Saturday, 15 December 2012

Honey Badgers, endangered reptiles and some humour as well.

Hello and welcome to my latest blog with hopefully everyone is getting organised for Christmas with the festive period getting closer by the day! This week sees the start of a new section to my blog called "Ten Facts On" which starts with a look at one of my favourite animals the Honey Badger. The endangered species section investigates the plight of the Santa Catalina Island Rattlesnake and I also include a light hearted moment or two to finish the blog off. I hope you enjoy it and feel free to give feedback.


                                   Ten Facts On : Honey Badger Mellivora capensis.

1  Despite what their name suggests, when raiding the hives of Honey Bees, the Honey Badger prefers to feed on the nutritious Bee brood. Other recorded prey species include Scorpions, Insect Larvae, Beetles Lizards, Rodents, Birds, young Crocodiles, and Snakes including venomous species such as Adders, Mambas and Cobras. Jackals, Antelope, juvenile Foxes and Wild Cats are also taken.

2) Honey Badgers detect their prey mainly through their excellent sense of smell and digging, during a single foraging period, they are capable of digging up to 50 holes and over a 24 hour period, can cover over 40 km!

3 The home range of a male Honey Badger can be more than 500 km squared and can overlap over females and other males territories a females range  by contrast is much smaller varying from  100-150 km squared.

4) Honey Badgers studied in the Kalahari were observed to have a gestation period of 6-8 weeks and will typically give birth to no more than two cubs.

5)  The cubs of the Honey Badger are born naked and blind in a hole prepared by the female and are via the mouth, carried to a new den site every 2- 5 days.

6)  The Honey Badger belongs to the Mustelid family which includes 8 other species of Badger as well as Otters, Weasels and Wolverines.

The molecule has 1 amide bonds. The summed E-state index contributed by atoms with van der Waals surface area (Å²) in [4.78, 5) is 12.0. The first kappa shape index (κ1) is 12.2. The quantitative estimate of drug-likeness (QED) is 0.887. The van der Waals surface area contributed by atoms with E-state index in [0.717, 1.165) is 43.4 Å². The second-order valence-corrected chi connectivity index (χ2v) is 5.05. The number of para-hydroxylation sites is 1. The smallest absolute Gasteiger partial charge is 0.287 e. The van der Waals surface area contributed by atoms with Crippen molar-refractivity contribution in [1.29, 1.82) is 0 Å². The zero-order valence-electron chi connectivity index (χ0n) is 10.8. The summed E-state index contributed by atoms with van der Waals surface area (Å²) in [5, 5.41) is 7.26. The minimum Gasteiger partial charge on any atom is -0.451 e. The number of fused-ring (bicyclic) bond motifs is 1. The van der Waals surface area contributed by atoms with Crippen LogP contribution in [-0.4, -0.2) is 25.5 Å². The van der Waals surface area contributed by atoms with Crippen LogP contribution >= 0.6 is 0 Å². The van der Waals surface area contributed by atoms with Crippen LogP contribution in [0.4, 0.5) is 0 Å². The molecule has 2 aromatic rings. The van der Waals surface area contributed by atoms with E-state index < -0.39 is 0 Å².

7) After man, the Honey Badger is thought to cause the highest amount of destruction to Honey Bees by a mammalian predator in Africa, this leads to inevitable conflict between farmers and Honey Badgers.

8) Although they are not classed as Endangered by the IUCN redlist, Honey Badgers to face levels of persecution especially outside of protected areas. Their pelts are targeted because of their reputation for being brave and fearless, they are also targeted for traditional medicine and bush meat. Honey Badgers also fall victim to poisoning and trapping intended for animals such as Black - backed Jackals Canis mesomelas .

9) The Honey Badgers scientific name Mellivora means honey eater of the Cape due to their diet preferences and as a result of this being the place they were first described, "The Cape of Good Hope South Africa".

10) Although excellent predators, Honey Badgers are opportunistic and will scavenge on kills made by other predators and have even been known to raid bins at campsites.

All information sourced from

       Endangered Species : Santa Catalina Island Rattlesnake Crotalus catalinensis.

The future of the Santa Catalina Island Rattlesnake is extremely uncertain, classed as critically endangered by the IUCN, there is no doubt that this species is in a major crisis and faces an uphill battle to survive.

As the name suggests, this species of snake is endemic along with another six species of reptile to the island of Santa Catalina off the coast of Loreto, Mexico. The Island is made up of numerous rocky hillsides and dry creeks otherwise known as arroyos. The Santa Catalina Rattle snake prefers arroyos with dense vegetation however will also inhabit rocky and scrubby hillsides and can even occasionally be found in areas of sandy soil. The species is almost exclusively nocturnal and 70 percent of its diet is made up of the only ground living mammal on the island the also endemic Santa Catalina Deer Mouse Peromyscus slevini.

There are several threats to this species of snake but by far and away the most serious is the persecution of the species through killing and illegally collecting them. Local fisherman it is claimed have been  tempted to take collectors to the island as they can potentially earn as much money through these trips as they do a week of solid fishing. It's naturally gentle and passive nature means the species is an easy catch.  A population of feral cats which have since been eradicated, certainly contributed to putting a large dent in an already fragile population, as numerous signs of predation would confirm. Finally the species dependence on one particular prey item leaves it vulnerable and heavily reliant on the fortunes of a species that make up a large percentage of its diet.

Eradicating cats from the island is undoubtedly a start but such is the fragile grip on survival the species clings to, unless further research and conservation action is taken, we could once again be forced to resigning another species to the history books.

Information found in this article was taken from the IUCN.

                                          Finally from myself a small bit of amusement.

I hope you have enjoyed my blog this week, I leave you with a light hearted look at the Natural World. Until next week goodbye and thanks for reading,